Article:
Government goes global with GIB

The Government has given the UK Green Investment Bank (GIB) £200m to expand its investment portfolio into India and Africa.

In a letter to Parliament on Tuesday, Energy and Climate Change Secretary Ed Davey said the joint venture with Decc would maximise the impact of UK climate aid.

“Unmitigated climate change will hit the poorest first and hardest,” said Davey. “It is vital that we use public climate finance to catalyse private investment into developing countries.”

The GIB will focus on renewable energy and energy efficiency projects, using the same framework as its UK operation: invest based on commercial viability and mobilise additional private sector finance.

International infrastructure

Shaun Kingsbury, chief executive of GIB, said: “This important new pilot programme will see GIB investing outside the UK for the first time. I am confident that our unique business model, tried and tested in the UK, will have a very positive effect in developing countries, helping them to build vital new green energy infrastructure.”

Since its official launch in autumn 2012, GIB has invested in 42 projects and committed £1.8bn of capital, which will deliver £6.6bn of new infrastructure investment. The projects supported by GIB will save 3.7m tonnes of CO2 per year.

Wood waste project

The GIB also announced on Tuesday it has committed £35m to a new £190m renewable power facility at the Port of Tilbury, Essex. 

The biomass facility is expected to generate 300 GWh of green electricity per year, enough to power more than 70,000 homes, when it is commissioned in early 2017.

Stobart Biomass will be providing 270,000 tonnes per year of waste wood fuel for the project, sourced from the local catchment area and processed at an onsite facility.

Green Investment Bank chief executive Shaun Kinsbury said: “The Tilbury project is well placed to capitalise on the UK’s largest regional waste wood market, generating green electricity and creating local employment from London’s waste resources.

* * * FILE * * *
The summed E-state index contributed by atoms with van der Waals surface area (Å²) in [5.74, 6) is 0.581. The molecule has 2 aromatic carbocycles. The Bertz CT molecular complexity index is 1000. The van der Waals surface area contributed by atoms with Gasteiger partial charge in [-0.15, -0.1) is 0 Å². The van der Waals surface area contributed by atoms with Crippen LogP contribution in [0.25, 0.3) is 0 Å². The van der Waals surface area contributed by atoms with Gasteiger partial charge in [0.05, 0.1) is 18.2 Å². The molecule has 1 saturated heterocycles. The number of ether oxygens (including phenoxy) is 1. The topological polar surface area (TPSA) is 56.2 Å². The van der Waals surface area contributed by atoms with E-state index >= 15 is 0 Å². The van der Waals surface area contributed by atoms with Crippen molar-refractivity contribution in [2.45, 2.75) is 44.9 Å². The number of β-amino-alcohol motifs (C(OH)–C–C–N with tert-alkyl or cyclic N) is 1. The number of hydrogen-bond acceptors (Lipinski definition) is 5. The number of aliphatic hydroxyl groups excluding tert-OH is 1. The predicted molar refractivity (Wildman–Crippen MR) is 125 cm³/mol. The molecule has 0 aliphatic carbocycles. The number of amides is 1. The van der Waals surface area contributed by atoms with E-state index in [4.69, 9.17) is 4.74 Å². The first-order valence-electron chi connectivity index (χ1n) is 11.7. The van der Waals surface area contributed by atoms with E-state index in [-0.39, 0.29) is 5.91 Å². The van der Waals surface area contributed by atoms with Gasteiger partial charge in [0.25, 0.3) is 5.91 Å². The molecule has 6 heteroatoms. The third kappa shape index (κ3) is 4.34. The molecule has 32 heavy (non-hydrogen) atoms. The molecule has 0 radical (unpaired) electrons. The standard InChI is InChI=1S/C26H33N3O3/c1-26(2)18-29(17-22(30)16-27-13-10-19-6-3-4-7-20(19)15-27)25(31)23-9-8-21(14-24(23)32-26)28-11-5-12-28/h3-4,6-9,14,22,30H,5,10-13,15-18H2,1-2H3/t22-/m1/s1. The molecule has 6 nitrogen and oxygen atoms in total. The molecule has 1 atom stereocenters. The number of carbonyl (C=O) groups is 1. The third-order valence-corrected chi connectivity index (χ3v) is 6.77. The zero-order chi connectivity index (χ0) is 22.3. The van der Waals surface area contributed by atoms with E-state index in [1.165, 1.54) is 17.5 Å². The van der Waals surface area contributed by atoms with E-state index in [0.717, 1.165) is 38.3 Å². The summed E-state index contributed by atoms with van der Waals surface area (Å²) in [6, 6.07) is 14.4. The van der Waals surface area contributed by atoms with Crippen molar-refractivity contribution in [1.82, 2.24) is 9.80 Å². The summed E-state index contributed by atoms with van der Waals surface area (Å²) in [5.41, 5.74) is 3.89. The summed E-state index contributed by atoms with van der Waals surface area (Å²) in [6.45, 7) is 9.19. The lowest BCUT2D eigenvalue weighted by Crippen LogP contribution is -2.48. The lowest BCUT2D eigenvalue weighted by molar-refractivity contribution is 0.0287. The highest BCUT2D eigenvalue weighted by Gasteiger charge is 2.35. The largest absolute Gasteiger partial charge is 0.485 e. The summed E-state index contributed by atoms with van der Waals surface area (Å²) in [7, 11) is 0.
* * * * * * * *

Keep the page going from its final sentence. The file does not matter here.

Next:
Additional funding will be provided by Irish utility ESB as well as Investec, Rabobank and EKF.


However another investment in an energy-from-waste plant will undoubtedly cause controversy as the GIB has already had to defend its waste investment decisions from claims they are “holding back progress on carbon reduction”. 

Dr Dominic Hogg – the CEO of environmental consultancy Eunomia – said this week that 90% of the GIB’s waste investment has gone to projects that are “wholly or mostly” energy-from-waste (EfW), to the detriment of recycling.

However the GIB has disputed the claims that its investments are damaging the environment, arguing that it is constrained by commercial decisions and still benefits the environment by reducing landfill waste.

Funding sustainability at Sustainability Live 2015 

The Green Investment Bank’s head of sustainable finance Gavin Templeton will feature among an expert panel discussing funding sustainability at our brand new high-level Conference at Sustainability Live 2015 in April. The panel will explore how to get access to funding and the types of funding available – public and private. 

Find out more and register to attend the Sustainability Live 2015 Conference for free here.

Brad Allen

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